Thoughts On Father’s Day

Posted: June 13, 2014

Rural Pen

For Father’s Day, everyone will be buying gifts — socks, after-shave, golf balls — and cards that represent, more or less, how they feel about their dads.


My dad died in 1992, so I am off the proverbial hook. But many relatives and friends eulogize their dead fathers on Facebook. For my part, I remain silent.


Even in middle age, I am still conflicted about my dad.


He was larger than life, at home and in public. Everything he did was big, whether that was spending money on dinner out or voicing his displeasure at a mistake.


As the oldest child, I got to go places with him that my younger siblings did not. When I was nine, he took me to a field day event at an orphanage, Little Flower Children’s Home.


He was great with kids, and these orphans touched his heart. He played games with them, gave out awards, made them laugh. One little girl followed him around all day. When it was time to go home, I felt she wanted to come with us.


He took me to political rallies. Once, while campaigning for a local candidate, he drove several musicians and enthusiastic supporters around on the back of a flatbed truck. It was a Saturday, and we went through the main streets of small towns and shopping centers. The band played, “You Are My Sunshine” and “When the Saints Go Marching In,” while the rest of us sang and Dad spoke through a megaphone.


While I was growing up, Dad had lots of jobs: restaurant manager, luncheonette owner, bookkeeper, delivery man, supervisor. When I was old enough, he sometimes took me to work with him.


At Brookhaven National Laboratory, he was a supervisor on a project, called the “Bubble Chamber.” He and his crew monitored the hydrogen activity inside the nuclear reactor via data on computer monitors. The computer itself, in the 1960s, was the size of my kitchen.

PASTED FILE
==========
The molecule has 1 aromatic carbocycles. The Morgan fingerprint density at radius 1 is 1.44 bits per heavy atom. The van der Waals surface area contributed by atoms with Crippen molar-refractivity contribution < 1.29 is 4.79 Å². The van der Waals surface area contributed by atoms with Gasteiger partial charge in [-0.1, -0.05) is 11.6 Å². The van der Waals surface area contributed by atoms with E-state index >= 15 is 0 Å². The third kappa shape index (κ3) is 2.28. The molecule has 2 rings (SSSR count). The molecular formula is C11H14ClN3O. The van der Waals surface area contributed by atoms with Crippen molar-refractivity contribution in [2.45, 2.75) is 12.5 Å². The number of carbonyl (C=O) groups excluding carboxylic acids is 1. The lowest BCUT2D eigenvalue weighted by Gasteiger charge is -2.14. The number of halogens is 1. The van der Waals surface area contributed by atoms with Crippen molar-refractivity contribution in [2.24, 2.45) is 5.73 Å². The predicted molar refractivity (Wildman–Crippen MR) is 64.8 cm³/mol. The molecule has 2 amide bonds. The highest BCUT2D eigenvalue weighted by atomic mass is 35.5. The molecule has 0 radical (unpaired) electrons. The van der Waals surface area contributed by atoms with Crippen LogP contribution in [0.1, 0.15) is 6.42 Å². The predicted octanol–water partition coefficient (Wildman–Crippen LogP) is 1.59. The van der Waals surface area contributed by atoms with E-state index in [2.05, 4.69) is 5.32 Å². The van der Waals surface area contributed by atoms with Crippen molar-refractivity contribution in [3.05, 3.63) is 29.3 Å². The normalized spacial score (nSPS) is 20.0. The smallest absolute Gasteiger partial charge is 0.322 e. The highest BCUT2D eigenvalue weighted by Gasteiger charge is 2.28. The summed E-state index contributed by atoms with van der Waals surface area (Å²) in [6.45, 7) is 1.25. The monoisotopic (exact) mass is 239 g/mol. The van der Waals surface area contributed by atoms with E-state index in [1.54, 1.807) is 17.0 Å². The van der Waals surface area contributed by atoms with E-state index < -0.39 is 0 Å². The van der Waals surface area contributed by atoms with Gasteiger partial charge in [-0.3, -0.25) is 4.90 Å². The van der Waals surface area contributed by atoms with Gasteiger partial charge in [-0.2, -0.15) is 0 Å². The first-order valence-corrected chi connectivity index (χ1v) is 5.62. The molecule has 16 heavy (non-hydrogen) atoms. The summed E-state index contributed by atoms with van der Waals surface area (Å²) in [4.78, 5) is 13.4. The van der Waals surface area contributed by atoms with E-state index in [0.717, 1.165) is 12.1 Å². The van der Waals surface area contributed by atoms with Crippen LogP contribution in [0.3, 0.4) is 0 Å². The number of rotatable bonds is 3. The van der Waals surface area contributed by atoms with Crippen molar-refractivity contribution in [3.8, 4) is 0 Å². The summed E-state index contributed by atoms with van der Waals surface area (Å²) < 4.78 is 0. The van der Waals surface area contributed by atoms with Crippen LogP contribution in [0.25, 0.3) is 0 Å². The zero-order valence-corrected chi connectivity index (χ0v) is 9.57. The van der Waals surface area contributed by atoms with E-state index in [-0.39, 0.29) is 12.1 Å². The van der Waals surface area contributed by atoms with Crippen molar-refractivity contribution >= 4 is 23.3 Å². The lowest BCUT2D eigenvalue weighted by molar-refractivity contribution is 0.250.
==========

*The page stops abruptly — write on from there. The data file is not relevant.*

One time, we recorded a skit for his crew’s Christmas party. In the bathroom with his reel-to-reel recorder, we used funny voices to act as nuclear particles, having a conversation while the bathtub was running.


Dad was fun, but I was afraid of him.


My father weighed hundreds of pounds, and he was loud. He got angry easily. He yelled at us kids, as well as my mom. He was adept in the art of ridicule. I did my best to stay on his good side, so I ran errands for him, gave him my attention and maintained good grades in school.


Funny, my sisters and brother saw me as his pandered favorite child and, in some ways, that’s true. I treasure many of the things we did together. But, in order to maintain our close relationship, I became someone else, the person he wanted me to be.


I never saw him become physically violent, but I know of times when he did, and it’s not pretty. He did some terrible things, things I cannot forget.


In our last real conversation together, he tried to convey how much he loved me and my siblings. My stepmother said later that he found it difficult to say “I’m sorry,” but that he showed it in other ways. Maybe he was trying to apologize.


He did, later on in life, join the Catholic church. He was good friends with his elderly parish priest. Perhaps the confession was good for his soul. I hope he made peace with God.
If only I could make my peace with him.

Luanne Austin lives in Mount Sidney. Contact her at RuralPen@aol.com, on Facebook or care of the DN-R



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